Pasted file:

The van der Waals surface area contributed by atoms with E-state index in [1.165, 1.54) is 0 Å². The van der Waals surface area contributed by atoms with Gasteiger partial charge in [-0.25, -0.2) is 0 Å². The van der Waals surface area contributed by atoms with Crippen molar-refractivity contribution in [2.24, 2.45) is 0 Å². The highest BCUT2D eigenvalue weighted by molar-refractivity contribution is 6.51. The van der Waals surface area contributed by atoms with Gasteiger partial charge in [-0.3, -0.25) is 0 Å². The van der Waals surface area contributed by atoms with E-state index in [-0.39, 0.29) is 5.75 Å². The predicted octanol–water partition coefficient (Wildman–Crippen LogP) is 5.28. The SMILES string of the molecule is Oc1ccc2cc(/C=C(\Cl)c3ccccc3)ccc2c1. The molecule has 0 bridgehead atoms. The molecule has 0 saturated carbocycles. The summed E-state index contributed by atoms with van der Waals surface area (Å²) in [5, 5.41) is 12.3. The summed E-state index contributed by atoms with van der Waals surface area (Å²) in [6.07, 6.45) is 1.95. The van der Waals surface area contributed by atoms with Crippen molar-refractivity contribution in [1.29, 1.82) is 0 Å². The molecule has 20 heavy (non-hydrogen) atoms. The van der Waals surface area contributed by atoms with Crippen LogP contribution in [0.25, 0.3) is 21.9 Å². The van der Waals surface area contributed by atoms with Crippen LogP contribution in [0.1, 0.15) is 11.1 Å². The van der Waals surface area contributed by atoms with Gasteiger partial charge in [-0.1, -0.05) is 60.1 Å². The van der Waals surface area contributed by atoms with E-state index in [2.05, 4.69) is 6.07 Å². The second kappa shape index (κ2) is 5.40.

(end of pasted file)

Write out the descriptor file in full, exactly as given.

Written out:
The van der Waals surface area contributed by atoms with E-state index in [1.165, 1.54) is 0 Å². The van der Waals surface area contributed by atoms with Gasteiger partial charge in [-0.25, -0.2) is 0 Å². The van der Waals surface area contributed by atoms with Crippen molar-refractivity contribution in [2.24, 2.45) is 0 Å². The highest BCUT2D eigenvalue weighted by molar-refractivity contribution is 6.51. The van der Waals surface area contributed by atoms with Gasteiger partial charge in [-0.3, -0.25) is 0 Å². The van der Waals surface area contributed by atoms with E-state index in [-0.39, 0.29) is 5.75 Å². The predicted octanol–water partition coefficient (Wildman–Crippen LogP) is 5.28. The SMILES string of the molecule is Oc1ccc2cc(/C=C(\Cl)c3ccccc3)ccc2c1. The molecule has 0 bridgehead atoms. The molecule has 0 saturated carbocycles. The summed E-state index contributed by atoms with van der Waals surface area (Å²) in [5, 5.41) is 12.3. The summed E-state index contributed by atoms with van der Waals surface area (Å²) in [6.07, 6.45) is 1.95. The van der Waals surface area contributed by atoms with Crippen molar-refractivity contribution in [1.29, 1.82) is 0 Å². The molecule has 20 heavy (non-hydrogen) atoms. The van der Waals surface area contributed by atoms with Crippen LogP contribution in [0.25, 0.3) is 21.9 Å². The van der Waals surface area contributed by atoms with Crippen LogP contribution in [0.1, 0.15) is 11.1 Å². The van der Waals surface area contributed by atoms with Gasteiger partial charge in [-0.1, -0.05) is 60.1 Å². The van der Waals surface area contributed by atoms with E-state index in [2.05, 4.69) is 6.07 Å². The second kappa shape index (κ2) is 5.40.